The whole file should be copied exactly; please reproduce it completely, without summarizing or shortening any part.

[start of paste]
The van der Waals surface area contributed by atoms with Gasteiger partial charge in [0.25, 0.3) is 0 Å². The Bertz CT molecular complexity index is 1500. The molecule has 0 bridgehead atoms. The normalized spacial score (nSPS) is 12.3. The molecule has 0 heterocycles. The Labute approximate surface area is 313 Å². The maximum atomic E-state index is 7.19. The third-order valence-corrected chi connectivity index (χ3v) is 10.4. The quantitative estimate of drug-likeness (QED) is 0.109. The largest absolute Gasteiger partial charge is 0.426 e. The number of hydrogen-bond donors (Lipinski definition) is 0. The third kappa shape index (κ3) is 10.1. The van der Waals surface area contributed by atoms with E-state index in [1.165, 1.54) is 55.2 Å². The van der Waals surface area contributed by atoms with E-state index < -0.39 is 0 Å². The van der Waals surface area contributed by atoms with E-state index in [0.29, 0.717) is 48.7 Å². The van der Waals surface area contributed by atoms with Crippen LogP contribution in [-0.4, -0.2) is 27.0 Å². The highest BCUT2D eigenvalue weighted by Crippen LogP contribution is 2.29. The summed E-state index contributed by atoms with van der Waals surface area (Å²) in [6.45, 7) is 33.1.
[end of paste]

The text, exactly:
The van der Waals surface area contributed by atoms with Gasteiger partial charge in [0.25, 0.3) is 0 Å². The Bertz CT molecular complexity index is 1500. The molecule has 0 bridgehead atoms. The normalized spacial score (nSPS) is 12.3. The molecule has 0 heterocycles. The Labute approximate surface area is 313 Å². The maximum atomic E-state index is 7.19. The third-order valence-corrected chi connectivity index (χ3v) is 10.4. The quantitative estimate of drug-likeness (QED) is 0.109. The largest absolute Gasteiger partial charge is 0.426 e. The number of hydrogen-bond donors (Lipinski definition) is 0. The third kappa shape index (κ3) is 10.1. The van der Waals surface area contributed by atoms with E-state index in [1.165, 1.54) is 55.2 Å². The van der Waals surface area contributed by atoms with E-state index < -0.39 is 0 Å². The van der Waals surface area contributed by atoms with E-state index in [0.29, 0.717) is 48.7 Å². The van der Waals surface area contributed by atoms with Crippen LogP contribution in [-0.4, -0.2) is 27.0 Å². The highest BCUT2D eigenvalue weighted by Crippen LogP contribution is 2.29. The summed E-state index contributed by atoms with van der Waals surface area (Å²) in [6.45, 7) is 33.1.